This Digest does not have any official legal status. Other sources should be consulted to determine the subsequent official status of the Bill.

proposal alone does not actually give the Commonwealth legal authority to collect duties according to the new or amended tariff contained in the proposal. 9

However, using the example of the practical operation of the customs system, customs officials could simply refuse to release the goods which are the subject of a tariff proposal unless the customs duty was paid according to the proposal. In such a case, section 226 of the Customs Act 1901 prevents the importer of the goods who refuses to pay the tariff in the proposal from taking action against the customs officials for wrongfully withholding the goods.10 According to section 226, that prohibition lasts for the period of 12 months from the date of the proposal or until the end of the parliamentary session, whichever is the earlier. This 12 month period provides the basis for the convention that governments pass validating legislation within 12 months of a proposal coming into effect.

Not withstanding the doubtful legal force of tariff proposals as mentioned above, the content of the vast majority of such proposals are uncontroversial, and thus the amended duties are presumably paid in the expectation that validating legislation will be passed within the 12 month period.

Response to the tariff proposals

When the tariff proposals were gazetted, the then leader of the Coalition, Dr Brendan Nelson threatened to block the proposed tax rise, branding it a revenue grab. 11 The consequence of the coalition’s determination to vote against the legislation in the Senate was that the Government needed the votes of all the Green senators, as well as those of the two independent senators for the relevant legislation to be passed.

The Customs Tariff Amendment (2009 Measures No. 1) Bill 2009 and the Excise Tariff Amendment (2009 Measures No. 1) Bill 2009 were introduced in the House of Representatives on 11 February 2009. The relevant Bills Digest provides useful information.

In the period leading up to the crucial vote on the legislation on 18 March 2009 there was considerable debate about:

9. See Sargood Brothers v Commonwealth (1910) 11 CLR 258, per O’Connor J at 276, cited in S Daley and R A Kenway.

10. S Daley and R A Kenway.

11. General news, ‘Alcopops tax gets grab rap’, Herald Sun, 15 May 2008, p. 7 viewed 28 May 2009: http://parlinfo.aph.gov.au/parlInfo/search/display/display.w3p;query=Id%3A%22media%2F pressclp%2FVSFQ6%22

Customs Tariff Validation Bill 2009 and Excise Tariff Validation Bill 2009 5

Warning:

This Digest was prepared for debate. It reflects the legislation as introduced and does not canvass subsequent amendments.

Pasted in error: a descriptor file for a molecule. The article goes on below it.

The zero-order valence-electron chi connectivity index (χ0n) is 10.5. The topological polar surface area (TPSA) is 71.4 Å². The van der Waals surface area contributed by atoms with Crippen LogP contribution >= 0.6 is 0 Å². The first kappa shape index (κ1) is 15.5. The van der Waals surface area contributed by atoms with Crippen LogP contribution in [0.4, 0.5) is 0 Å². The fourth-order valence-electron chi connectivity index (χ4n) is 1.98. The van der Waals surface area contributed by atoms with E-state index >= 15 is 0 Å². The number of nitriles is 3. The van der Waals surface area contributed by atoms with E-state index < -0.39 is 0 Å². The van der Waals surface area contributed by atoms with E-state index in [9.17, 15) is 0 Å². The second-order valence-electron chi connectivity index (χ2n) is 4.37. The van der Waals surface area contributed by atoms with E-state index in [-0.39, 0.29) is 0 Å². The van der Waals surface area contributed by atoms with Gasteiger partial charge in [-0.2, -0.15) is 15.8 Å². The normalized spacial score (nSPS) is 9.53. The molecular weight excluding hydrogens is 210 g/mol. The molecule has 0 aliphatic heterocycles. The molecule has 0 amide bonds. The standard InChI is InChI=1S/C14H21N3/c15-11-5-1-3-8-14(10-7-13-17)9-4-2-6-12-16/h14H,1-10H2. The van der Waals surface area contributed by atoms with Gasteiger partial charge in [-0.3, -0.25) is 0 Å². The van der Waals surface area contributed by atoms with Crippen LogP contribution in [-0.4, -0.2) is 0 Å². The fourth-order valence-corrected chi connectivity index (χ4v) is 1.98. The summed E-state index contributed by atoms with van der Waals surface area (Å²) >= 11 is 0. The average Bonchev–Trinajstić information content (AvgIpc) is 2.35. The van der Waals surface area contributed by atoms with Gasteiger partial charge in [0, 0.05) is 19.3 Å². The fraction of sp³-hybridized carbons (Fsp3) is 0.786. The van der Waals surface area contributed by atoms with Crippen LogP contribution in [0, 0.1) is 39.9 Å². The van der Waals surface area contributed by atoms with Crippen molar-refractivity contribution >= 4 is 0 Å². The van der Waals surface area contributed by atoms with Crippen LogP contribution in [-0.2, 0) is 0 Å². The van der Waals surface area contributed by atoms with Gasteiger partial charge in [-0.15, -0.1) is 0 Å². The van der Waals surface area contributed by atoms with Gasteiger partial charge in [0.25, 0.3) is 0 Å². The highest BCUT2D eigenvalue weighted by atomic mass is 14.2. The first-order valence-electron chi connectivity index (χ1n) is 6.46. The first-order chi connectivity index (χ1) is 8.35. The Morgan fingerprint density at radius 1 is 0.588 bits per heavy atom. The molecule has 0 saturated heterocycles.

This Digest does not have any official legal status. Other sources should be consulted to determine the subsequent official status of the Bill.

• whether the increased tax on alcopops had actually limited binge drinking by young people12 and

• whether in the event the legislation was not passed, the amount of the tax already collected, (being approximately $290 million),13 would need to be refunded and if so, to whom it would be refunded.14

The Government took the view that the monies collected would have to be returned to the distillers.15

The coalition argued that the money should be ‘allocated to proper education and to proper alcohol programs that will have a real impact on binge drinking’.16

Whilst the public position of the Distilled Spirits Industry Council of Australia was that the money collected to date should be used for preventative health measures by the Government, rather than being returned to the industry, it was reported that Bacardi Lion,

12. Editorial, ‘Pop goes the alco tax: the party’s over for deceptive revenue-raising’, The Australian, 26 February 2009, p. 13, viewed 28 May 2009: http://parlinfo.aph.gov.au/parlInfo/search/display/display.w3p;query=Id%3A%22media%2F pressclp%2FGQVS6%22 and

M McShane, ‘Alcopop tax must go down the tubes’, Canberra Times, 10 March 2009, p. 13, viewed 28 May 2009: http://parlinfo.aph.gov.au/parlInfo/search/display/display.w3p;query=Id%3A%22media%2F pressclp%2F21ZS6%22

13. P Maleny, ‘Alcopops defeat would give distillers $290m’, The Australian, 16 March 2009, p. 2, viewed 28 May 2009: http://parlinfo.aph.gov.au/parlInfo/search/display/display.w3p;query=Id%3A%22media%2F pressclp%2FK11T6%22

14. M Madigan, ‘Windfall if alcopops tax voted down’, Courier Mail, 12 February 2009, p. 25, viewed 28 May 2009: http://parlinfo.aph.gov.au/parlInfo/search/display/display.w3p;query=Id%3A%22media%2F pressclp%2F7IRS6%22

15. N Roxon (Minister for Health and Ageing), ‘Consideration of Senate Message: Customs Tariff Amendment (2009 Measures No. 1) Bill 2009’, Debates, 17 March 2009, p. 2914, viewed 29 May 2009: http://parlinfo.aph.gov.au/parlInfo/search/display/display.w3p;query=Id%3A%22chamber% 2Fhansardr%2F2009-03-17%2F0076%22

16. P Dutton, ‘Consideration of Senate Message: Customs Tariff Amendment (2009 Measures No. 1) Bill 2009’, Debates, 17 March 2009, p. 2916 viewed 29 May 2009: http://parlinfo.aph.gov.au/parlInfo/search/display/display.w3p;query=Id%3A%22chamber% 2Fhansardr%2F2009-03-17%2F0077%22

6 Customs Tariff Validation Bill 2009 and Excise Tariff Validation Bill 2009

Warning:

This Digest was prepared for debate. It reflects the legislation as introduced and does not canvass subsequent amendments.

This Digest does not have any official legal status. Other sources should be consulted to determine the subsequent official status of the Bill.

the maker of Bacardi Breezers, intended to make an application to the Australian Taxation Office to have the amount of additional excise that it had paid, refunded. 17

In the context of this debate the Minister for Health and Ageing, Nicola Roxon, was able to:

… woo Independent Senator Nick Xenophon and the Greens with a package of measures that included an extra $50 million for initiatives to tackle binge drinking.

The Government … offered as concessions:

a fund to provide sponsorship to local community organisations

community-level initiatives to tackle binge drinking

improved telephone counselling services, and

possible expansion of social marketing campaigns.18

However, Senator Fielding ultimately voted against the proposed legislation in the Senate and the Bills were defeated.

Introduction of these Bills

On 15 April 2009 the Treasurer, Wayne Swan and the Minister for Health and Ageing, Nicola Roxon announced that in May, the Government would:

• introduce a new tariff proposal with effect from 14 May 2009, ensuring the alcopops measure remains in place into the future